regulators said the impact would exceed $100 million and, in a
document explaining the rule, included a link where the study
would be posted online.
The link never worked. When the final rule was formally
published on Jan. 31, 2014, the mention of the OCC study and the
link were not included.
"This is a disturbing reflection of how some financial
regulatory agencies are treating the economic analysis required
by Congress," said Eugene Scalia, a partner in the Washington
office of Gibson, Dunn & Crutcher, who has led successful
challenges to several federal regulations. "When you're
regulating the U.S. economy, the economic consequences should be
a paramount consideration that's baked into the process from the
Michael Piwowar, a Republican SEC commissioner who voted
against the Volcker rule, said regulators should scrap it and
"Having failed to publish a regulatory impact analysis, I am
troubled by what appears to be a willful disregard for the law,"
Piwowar told Reuters.
An OCC spokesman said regulators carefully weighed public
comments about costs before adopting the rule.
"The OCC's economic impact analysis is still being finalized
and will be made available when complete," spokesman Bryan
Proponents of the Volcker rule say business groups are
grasping at weak arguments.
"This is really no more than Wall Street's allies trying to
find any way they can to stop financial reform," said Dennis
Kelleher, the head of the pro-reform group Better Markets and a
former attorney at Skadden, Arps, Slate, Meagher & Flom. "I
think they are going to be unsuccessful here."
GOING AROUND THE RIEGLE ACT
While the Chamber has been warning for months about the
OCC's compliance with the Unfunded Mandates Reform Act,
questions about the Riegle Act surfaced only recently.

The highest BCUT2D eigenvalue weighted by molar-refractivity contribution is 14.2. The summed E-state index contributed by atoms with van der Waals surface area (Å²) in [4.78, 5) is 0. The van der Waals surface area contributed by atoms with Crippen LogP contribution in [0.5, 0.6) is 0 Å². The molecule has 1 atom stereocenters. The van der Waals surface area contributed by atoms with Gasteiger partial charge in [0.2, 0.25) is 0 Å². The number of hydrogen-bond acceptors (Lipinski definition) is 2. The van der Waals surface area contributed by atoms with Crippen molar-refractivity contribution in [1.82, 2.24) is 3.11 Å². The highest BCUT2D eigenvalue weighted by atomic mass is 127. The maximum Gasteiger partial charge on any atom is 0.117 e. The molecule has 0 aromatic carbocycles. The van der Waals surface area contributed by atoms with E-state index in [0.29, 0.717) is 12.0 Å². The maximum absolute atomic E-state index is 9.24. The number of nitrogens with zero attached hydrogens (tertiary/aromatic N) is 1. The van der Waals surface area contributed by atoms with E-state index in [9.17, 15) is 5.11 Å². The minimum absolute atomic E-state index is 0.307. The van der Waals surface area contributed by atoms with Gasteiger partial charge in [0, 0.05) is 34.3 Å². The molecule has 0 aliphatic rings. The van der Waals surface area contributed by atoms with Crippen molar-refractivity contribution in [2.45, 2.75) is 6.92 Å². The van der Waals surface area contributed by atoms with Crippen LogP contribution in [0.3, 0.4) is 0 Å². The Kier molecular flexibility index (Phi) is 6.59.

Republican Representative Scott Garrett of New Jersey said
during a Feb. 5 hearing that he thought regulators skirted their
requirements under the Riegle Act.
"A cost-benefit analysis was not done. It was required,"
Garrett said. "I would like an explanation in writing from each
one of you on the panel as to why you did not comply with that."
Federal Reserve Board Governor Daniel Tarullo replied that
the regulators had been compelled by Congress to ban proprietary
trading by banks.
Asked a similar question at a hearing a week later, Fed
Chair Janet Yellen said decisions about costs and benefits were
"decided by Congress."
Quaadman, of the Chamber, said he does not believe anyone
has challenged a bank regulation using the Riegle Act, and it
was too soon to say whether the Chamber would be the first to
Some experts say a lawsuit over the Riegle Act is a long
"It's not clear, but I think someone trying to bring a case
based on that provision would have a really difficult time,"
said Hester Peirce, a senior research fellow at the Mercatus
Center at George Mason University, who previously worked for the
ranking Republican on the Senate Banking Committee when the
Dodd-Frank law was being written. "The language is so weak that
I don't think it would do you much good."